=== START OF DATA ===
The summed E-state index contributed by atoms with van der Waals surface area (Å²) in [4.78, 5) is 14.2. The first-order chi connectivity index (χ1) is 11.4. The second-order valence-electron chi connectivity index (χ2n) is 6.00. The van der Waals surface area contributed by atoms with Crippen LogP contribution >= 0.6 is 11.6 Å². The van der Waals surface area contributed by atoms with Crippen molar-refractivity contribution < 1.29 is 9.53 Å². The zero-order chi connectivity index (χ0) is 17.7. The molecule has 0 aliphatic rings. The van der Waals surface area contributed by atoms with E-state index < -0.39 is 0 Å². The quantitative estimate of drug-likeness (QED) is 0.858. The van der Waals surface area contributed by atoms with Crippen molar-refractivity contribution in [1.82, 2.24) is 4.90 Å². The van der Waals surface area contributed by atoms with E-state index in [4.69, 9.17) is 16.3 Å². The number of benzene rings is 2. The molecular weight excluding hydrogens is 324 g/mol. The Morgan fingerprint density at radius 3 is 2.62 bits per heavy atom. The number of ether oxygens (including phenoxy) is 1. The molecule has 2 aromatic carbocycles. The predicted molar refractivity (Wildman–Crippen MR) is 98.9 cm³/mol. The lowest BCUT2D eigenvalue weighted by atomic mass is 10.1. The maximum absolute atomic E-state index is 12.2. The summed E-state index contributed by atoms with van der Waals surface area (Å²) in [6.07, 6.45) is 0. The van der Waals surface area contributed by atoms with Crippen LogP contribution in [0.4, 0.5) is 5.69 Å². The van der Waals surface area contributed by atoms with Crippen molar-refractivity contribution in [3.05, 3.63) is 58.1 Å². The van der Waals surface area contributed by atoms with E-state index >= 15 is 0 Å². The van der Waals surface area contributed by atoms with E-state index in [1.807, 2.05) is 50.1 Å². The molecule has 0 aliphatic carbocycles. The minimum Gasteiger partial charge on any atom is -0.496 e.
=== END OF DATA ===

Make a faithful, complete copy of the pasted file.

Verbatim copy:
The summed E-state index contributed by atoms with van der Waals surface area (Å²) in [4.78, 5) is 14.2. The first-order chi connectivity index (χ1) is 11.4. The second-order valence-electron chi connectivity index (χ2n) is 6.00. The van der Waals surface area contributed by atoms with Crippen LogP contribution >= 0.6 is 11.6 Å². The van der Waals surface area contributed by atoms with Crippen molar-refractivity contribution < 1.29 is 9.53 Å². The zero-order chi connectivity index (χ0) is 17.7. The molecule has 0 aliphatic rings. The van der Waals surface area contributed by atoms with E-state index < -0.39 is 0 Å². The quantitative estimate of drug-likeness (QED) is 0.858. The van der Waals surface area contributed by atoms with Crippen molar-refractivity contribution in [1.82, 2.24) is 4.90 Å². The van der Waals surface area contributed by atoms with E-state index in [4.69, 9.17) is 16.3 Å². The number of benzene rings is 2. The molecular weight excluding hydrogens is 324 g/mol. The Morgan fingerprint density at radius 3 is 2.62 bits per heavy atom. The number of ether oxygens (including phenoxy) is 1. The molecule has 2 aromatic carbocycles. The predicted molar refractivity (Wildman–Crippen MR) is 98.9 cm³/mol. The lowest BCUT2D eigenvalue weighted by atomic mass is 10.1. The maximum absolute atomic E-state index is 12.2. The summed E-state index contributed by atoms with van der Waals surface area (Å²) in [6.07, 6.45) is 0. The van der Waals surface area contributed by atoms with Crippen LogP contribution in [0.4, 0.5) is 5.69 Å². The van der Waals surface area contributed by atoms with Crippen molar-refractivity contribution in [3.05, 3.63) is 58.1 Å². The van der Waals surface area contributed by atoms with E-state index >= 15 is 0 Å². The van der Waals surface area contributed by atoms with E-state index in [1.807, 2.05) is 50.1 Å². The molecule has 0 aliphatic carbocycles. The minimum Gasteiger partial charge on any atom is -0.496 e.